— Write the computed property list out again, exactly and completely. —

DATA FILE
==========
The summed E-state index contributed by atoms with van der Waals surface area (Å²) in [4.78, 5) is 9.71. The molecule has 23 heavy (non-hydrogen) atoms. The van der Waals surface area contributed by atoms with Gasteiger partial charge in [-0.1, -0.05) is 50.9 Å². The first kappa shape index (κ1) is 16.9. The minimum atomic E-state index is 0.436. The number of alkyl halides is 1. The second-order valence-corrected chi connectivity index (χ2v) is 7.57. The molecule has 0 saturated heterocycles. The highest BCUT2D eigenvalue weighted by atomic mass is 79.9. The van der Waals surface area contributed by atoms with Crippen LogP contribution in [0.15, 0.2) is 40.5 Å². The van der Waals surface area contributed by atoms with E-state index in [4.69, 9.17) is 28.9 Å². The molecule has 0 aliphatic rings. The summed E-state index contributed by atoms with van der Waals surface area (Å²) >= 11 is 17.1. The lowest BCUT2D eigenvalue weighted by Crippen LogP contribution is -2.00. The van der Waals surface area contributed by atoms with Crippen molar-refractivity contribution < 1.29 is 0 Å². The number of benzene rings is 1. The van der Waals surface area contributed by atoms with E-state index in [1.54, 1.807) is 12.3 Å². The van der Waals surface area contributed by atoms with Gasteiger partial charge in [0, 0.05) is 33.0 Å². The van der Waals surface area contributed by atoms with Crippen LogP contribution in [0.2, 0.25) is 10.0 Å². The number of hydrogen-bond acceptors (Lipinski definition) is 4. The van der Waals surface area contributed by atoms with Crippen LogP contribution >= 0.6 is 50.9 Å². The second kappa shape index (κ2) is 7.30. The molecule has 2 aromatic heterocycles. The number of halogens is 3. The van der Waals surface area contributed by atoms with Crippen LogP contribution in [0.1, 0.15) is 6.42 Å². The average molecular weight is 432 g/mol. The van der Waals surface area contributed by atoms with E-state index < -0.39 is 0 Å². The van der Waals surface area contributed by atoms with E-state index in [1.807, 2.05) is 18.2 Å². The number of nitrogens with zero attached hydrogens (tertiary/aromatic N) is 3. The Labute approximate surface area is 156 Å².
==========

The summed E-state index contributed by atoms with van der Waals surface area (Å²) in [4.78, 5) is 9.71. The molecule has 23 heavy (non-hydrogen) atoms. The van der Waals surface area contributed by atoms with Gasteiger partial charge in [-0.1, -0.05) is 50.9 Å². The first kappa shape index (κ1) is 16.9. The minimum atomic E-state index is 0.436. The number of alkyl halides is 1. The second-order valence-corrected chi connectivity index (χ2v) is 7.57. The molecule has 0 saturated heterocycles. The highest BCUT2D eigenvalue weighted by atomic mass is 79.9. The van der Waals surface area contributed by atoms with Crippen LogP contribution in [0.15, 0.2) is 40.5 Å². The van der Waals surface area contributed by atoms with E-state index in [4.69, 9.17) is 28.9 Å². The molecule has 0 aliphatic rings. The summed E-state index contributed by atoms with van der Waals surface area (Å²) >= 11 is 17.1. The lowest BCUT2D eigenvalue weighted by Crippen LogP contribution is -2.00. The van der Waals surface area contributed by atoms with Crippen molar-refractivity contribution < 1.29 is 0 Å². The number of benzene rings is 1. The van der Waals surface area contributed by atoms with E-state index in [1.54, 1.807) is 12.3 Å². The van der Waals surface area contributed by atoms with Gasteiger partial charge in [0, 0.05) is 33.0 Å². The van der Waals surface area contributed by atoms with Crippen LogP contribution in [0.2, 0.25) is 10.0 Å². The number of hydrogen-bond acceptors (Lipinski definition) is 4. The van der Waals surface area contributed by atoms with Crippen LogP contribution >= 0.6 is 50.9 Å². The second kappa shape index (κ2) is 7.30. The molecule has 2 aromatic heterocycles. The number of halogens is 3. The van der Waals surface area contributed by atoms with Crippen LogP contribution in [0.1, 0.15) is 6.42 Å². The average molecular weight is 432 g/mol. The van der Waals surface area contributed by atoms with E-state index < -0.39 is 0 Å². The van der Waals surface area contributed by atoms with E-state index in [1.807, 2.05) is 18.2 Å². The number of nitrogens with zero attached hydrogens (tertiary/aromatic N) is 3. The Labute approximate surface area is 156 Å².